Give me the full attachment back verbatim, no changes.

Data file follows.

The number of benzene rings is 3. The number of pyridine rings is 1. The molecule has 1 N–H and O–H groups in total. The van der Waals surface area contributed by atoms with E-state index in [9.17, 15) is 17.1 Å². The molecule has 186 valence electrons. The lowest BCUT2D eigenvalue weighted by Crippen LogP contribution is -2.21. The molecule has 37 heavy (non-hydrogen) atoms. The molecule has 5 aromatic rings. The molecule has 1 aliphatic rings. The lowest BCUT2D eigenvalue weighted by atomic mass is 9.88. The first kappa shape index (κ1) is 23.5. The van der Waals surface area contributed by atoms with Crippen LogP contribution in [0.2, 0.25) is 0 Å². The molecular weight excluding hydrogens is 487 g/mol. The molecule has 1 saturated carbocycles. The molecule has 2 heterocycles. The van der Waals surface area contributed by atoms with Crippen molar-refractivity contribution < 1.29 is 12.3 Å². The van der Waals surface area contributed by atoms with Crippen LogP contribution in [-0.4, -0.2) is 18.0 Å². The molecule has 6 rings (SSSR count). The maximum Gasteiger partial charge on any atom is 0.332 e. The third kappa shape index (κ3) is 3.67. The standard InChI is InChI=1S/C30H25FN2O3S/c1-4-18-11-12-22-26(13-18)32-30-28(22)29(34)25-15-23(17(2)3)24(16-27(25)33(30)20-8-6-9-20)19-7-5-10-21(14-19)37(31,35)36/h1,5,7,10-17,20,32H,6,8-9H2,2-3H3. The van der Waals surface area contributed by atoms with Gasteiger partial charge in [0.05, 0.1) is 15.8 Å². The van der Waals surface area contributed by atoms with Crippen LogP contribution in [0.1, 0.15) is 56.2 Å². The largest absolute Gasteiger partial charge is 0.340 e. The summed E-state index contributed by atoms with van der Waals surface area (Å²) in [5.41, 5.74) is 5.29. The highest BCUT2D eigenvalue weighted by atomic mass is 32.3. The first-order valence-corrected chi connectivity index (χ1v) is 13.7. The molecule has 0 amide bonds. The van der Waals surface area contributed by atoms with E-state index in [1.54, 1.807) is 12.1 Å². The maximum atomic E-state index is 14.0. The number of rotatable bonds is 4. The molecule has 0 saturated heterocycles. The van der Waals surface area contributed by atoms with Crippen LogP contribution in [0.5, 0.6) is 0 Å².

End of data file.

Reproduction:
The number of benzene rings is 3. The number of pyridine rings is 1. The molecule has 1 N–H and O–H groups in total. The van der Waals surface area contributed by atoms with E-state index in [9.17, 15) is 17.1 Å². The molecule has 186 valence electrons. The lowest BCUT2D eigenvalue weighted by Crippen LogP contribution is -2.21. The molecule has 37 heavy (non-hydrogen) atoms. The molecule has 5 aromatic rings. The molecule has 1 aliphatic rings. The lowest BCUT2D eigenvalue weighted by atomic mass is 9.88. The first kappa shape index (κ1) is 23.5. The van der Waals surface area contributed by atoms with Crippen LogP contribution in [0.2, 0.25) is 0 Å². The molecular weight excluding hydrogens is 487 g/mol. The molecule has 1 saturated carbocycles. The molecule has 2 heterocycles. The van der Waals surface area contributed by atoms with Crippen molar-refractivity contribution < 1.29 is 12.3 Å². The van der Waals surface area contributed by atoms with Crippen LogP contribution in [-0.4, -0.2) is 18.0 Å². The molecule has 6 rings (SSSR count). The maximum Gasteiger partial charge on any atom is 0.332 e. The third kappa shape index (κ3) is 3.67. The standard InChI is InChI=1S/C30H25FN2O3S/c1-4-18-11-12-22-26(13-18)32-30-28(22)29(34)25-15-23(17(2)3)24(16-27(25)33(30)20-8-6-9-20)19-7-5-10-21(14-19)37(31,35)36/h1,5,7,10-17,20,32H,6,8-9H2,2-3H3. The van der Waals surface area contributed by atoms with Gasteiger partial charge in [0.05, 0.1) is 15.8 Å². The van der Waals surface area contributed by atoms with Crippen LogP contribution in [0.1, 0.15) is 56.2 Å². The largest absolute Gasteiger partial charge is 0.340 e. The summed E-state index contributed by atoms with van der Waals surface area (Å²) in [5.41, 5.74) is 5.29. The highest BCUT2D eigenvalue weighted by atomic mass is 32.3. The first-order valence-corrected chi connectivity index (χ1v) is 13.7. The molecule has 0 amide bonds. The van der Waals surface area contributed by atoms with E-state index in [1.54, 1.807) is 12.1 Å². The maximum atomic E-state index is 14.0. The number of rotatable bonds is 4. The molecule has 0 saturated heterocycles. The van der Waals surface area contributed by atoms with Crippen LogP contribution in [0.5, 0.6) is 0 Å².